People think I grew up around some exotic cars, and I did. But mainly I remember the vertical doors on the Lamborghinis and Ferraris that came through, and getting yelled at to stay the hell away from those cars . He had a few Rolls Royces and Bentleys come through. What I really developed an appreciation for were the old trucks and hot rods. The local guys that brought the hot rods over, worked in the same commercial park as my father, or at the dealership literally down the hill.
My uncle organized a 60th birthday party for my father a couple years ago at his shop. He saw all these people coming by, and I was trying to play interference, as he worked and sipped his evening beverage. People came in with food and such, and he treated it just like it was back in the old days, a Friday evening, all of his buddies showing up. His shop was, and somewhat still is, like Carl's general store porch. Lots of dirty jokes, stories, beer and general tom foolery. Sometimes my father has to chase everyone out, because he needs to get work done. They just walk out of his shop and hold court right outside his bay door. He has moved to a smaller shop, actually the inner half of his old larger shop.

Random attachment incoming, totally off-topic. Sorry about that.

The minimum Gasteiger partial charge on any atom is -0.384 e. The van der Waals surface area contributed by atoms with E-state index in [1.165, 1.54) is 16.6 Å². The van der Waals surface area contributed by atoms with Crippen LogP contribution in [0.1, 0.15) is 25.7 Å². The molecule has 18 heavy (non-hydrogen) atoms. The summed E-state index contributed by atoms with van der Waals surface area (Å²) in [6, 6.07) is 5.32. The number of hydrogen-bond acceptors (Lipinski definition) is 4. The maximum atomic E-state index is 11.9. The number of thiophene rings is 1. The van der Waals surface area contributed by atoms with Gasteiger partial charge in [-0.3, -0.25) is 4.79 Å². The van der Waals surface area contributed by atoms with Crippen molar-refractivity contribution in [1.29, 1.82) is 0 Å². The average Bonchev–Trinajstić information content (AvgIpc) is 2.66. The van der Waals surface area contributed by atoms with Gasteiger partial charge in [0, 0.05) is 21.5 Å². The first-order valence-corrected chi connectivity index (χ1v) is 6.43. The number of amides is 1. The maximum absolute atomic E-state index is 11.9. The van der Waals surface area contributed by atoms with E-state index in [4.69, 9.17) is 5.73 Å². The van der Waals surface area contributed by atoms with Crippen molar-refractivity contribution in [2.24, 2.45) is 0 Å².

I hated working in the shop, there were many times as a kid I wanted to run with my buddies but I had to go to work at my fathers shop. Now, I dawdled and ran more errands there, my father likes to say that I wasn't his hardest worker but I was the one he loved the most, excepting my other siblings that worked there. My uncle called my fathers shop Dan's home for wayward men, he took in a lot of kids, friends of the family that had hit hard times. One of his former employees is a John Travolta doppleganger that his own successful furniture upholstery business.